In parallel, traditional in-house roles are changing. Job postings for contract managers are now joined by managers of contract analytics. Business, systems, and financial analysts support the legal function, not as part of the IT or finance departments, but as team members. These and other positions reflect the continued demand for and scope of legal operations professionals. These professionals deliver AI solutions, thoughtfully capture and analyze relevant data, develop dashboards, benchmark results, manage pricing, implement knowledge management systems, and work with LPOs to provide optimal staffing strategies.
As in-house teams continue to evolve, it is important to consider a broader range of skills not because the Bar requires technology CLE training or there is a professional obligation to stay current with technology. Rather, legal professionals need to understand these “AI skills” because they are being woven into the fabric of legal service delivery. In-house leaders should also recognize that the changing skills and interests of new generations of legal professionals will impact approaches to training, performance and talent management.
How does the business obtain legal support? Currently, the range of options includes self-help, internal legal department hires, contractors, outsourced providers, and law firms. Some of these market players offer services together. In time, the Big 4 may prove to be a more regular option, particularly as they consider the impacts AI has on risk management and service delivery. Similarly, legal start-ups will continue to evolve “to capture work that corporate legal departments have brought back into [their] organizations.”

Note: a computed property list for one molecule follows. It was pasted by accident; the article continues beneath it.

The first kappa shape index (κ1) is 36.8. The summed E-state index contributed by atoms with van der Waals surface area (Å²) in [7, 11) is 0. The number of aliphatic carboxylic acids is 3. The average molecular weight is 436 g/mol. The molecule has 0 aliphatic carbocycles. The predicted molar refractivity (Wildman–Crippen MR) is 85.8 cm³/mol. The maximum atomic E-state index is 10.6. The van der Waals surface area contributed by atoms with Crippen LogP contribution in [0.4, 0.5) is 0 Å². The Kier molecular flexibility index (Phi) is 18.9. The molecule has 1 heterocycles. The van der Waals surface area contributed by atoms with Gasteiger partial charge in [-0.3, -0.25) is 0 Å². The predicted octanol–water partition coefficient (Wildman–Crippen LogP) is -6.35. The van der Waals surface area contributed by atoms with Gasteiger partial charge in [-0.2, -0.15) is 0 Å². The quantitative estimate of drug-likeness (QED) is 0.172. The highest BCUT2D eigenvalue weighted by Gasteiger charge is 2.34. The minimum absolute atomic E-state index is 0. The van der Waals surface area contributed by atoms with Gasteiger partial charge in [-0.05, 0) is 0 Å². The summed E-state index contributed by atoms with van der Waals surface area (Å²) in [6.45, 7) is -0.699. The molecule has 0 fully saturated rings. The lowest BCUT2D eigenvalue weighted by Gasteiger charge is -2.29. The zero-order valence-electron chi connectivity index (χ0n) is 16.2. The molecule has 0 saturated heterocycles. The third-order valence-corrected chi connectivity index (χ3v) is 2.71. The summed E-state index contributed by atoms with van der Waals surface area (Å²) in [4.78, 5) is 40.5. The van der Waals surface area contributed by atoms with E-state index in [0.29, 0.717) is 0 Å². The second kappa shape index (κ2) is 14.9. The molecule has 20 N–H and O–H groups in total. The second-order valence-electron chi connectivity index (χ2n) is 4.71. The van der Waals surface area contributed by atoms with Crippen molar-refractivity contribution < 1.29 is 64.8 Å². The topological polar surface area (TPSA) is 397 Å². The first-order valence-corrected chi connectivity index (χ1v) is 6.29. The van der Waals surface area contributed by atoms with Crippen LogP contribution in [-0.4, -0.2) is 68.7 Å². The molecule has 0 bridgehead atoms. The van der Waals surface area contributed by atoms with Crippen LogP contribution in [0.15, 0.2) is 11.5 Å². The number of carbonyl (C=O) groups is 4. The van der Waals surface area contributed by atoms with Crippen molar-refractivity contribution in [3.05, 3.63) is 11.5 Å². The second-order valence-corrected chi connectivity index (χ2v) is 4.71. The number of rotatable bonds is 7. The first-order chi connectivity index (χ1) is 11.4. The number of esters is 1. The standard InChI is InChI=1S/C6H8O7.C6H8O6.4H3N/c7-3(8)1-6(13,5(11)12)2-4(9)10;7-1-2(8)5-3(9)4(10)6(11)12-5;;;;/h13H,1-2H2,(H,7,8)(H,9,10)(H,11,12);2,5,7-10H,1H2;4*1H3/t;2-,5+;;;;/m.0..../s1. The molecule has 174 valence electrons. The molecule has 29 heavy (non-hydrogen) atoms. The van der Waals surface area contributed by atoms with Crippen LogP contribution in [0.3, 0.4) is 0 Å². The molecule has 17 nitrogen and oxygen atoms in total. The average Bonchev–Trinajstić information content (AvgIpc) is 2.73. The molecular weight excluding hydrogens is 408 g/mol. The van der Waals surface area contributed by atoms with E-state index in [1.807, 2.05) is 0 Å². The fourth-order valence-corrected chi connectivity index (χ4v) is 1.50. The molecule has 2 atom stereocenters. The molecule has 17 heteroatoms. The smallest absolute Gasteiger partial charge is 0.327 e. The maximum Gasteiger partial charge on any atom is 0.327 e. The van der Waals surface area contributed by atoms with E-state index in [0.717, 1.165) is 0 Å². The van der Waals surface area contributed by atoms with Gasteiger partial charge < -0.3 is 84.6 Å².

If you recognize AI solutions as yet another way to deliver legal service, the staffing options could get complex quickly. What might that look like?
In many instances, the decision to choose one staffing option over another is based on cost. The current state-of-the-art understanding of the cost across current options is limited. For the most part, in-house teams understand internal costs. The comparative costs of all service providers are less transparent.
The costs of AI solutions are likely more obscure. Even if there are no planned near-term AI initiatives, in-house teams need to understand these new options and the costs. What questions will you ask as you seek support from LPOs, law firms, or other providers offering AI solutions? How can you gauge the cost savings of home-grown AI solutions or those offered by 3rd parties? How will you understand the comparative costs across all options? Consider available and future in-house skills you will need to answer these questions.
AI solutions capture critical data about people and processes, ultimately impacting the speed with which decisions are made. As you consider the opportunities, start with what you know. Look at the systems and processes currently in place today. Do they capture meaningful data about your operations and people to help you understand their costs? Whether solutions are driven internally or externally, AI will expose and highlight legal process inefficiencies and cost discrepancies. In-house professionals should start the journey now, capturing data to manage and triage the issues before someone asks. At a minimum, an AI journey may help you rethink roles, performance, and value over time.
This article originally appeared on LinkedIn on October 25, 2016. Interested readers are invited to (1) use a link below to share this article on LinkedIn, Facebook, Titter, etc. and/or (2) visit the article on LinkedIn to share the article or their comments.
©2016 Peter Krakaur
©2016 Peter Krakaur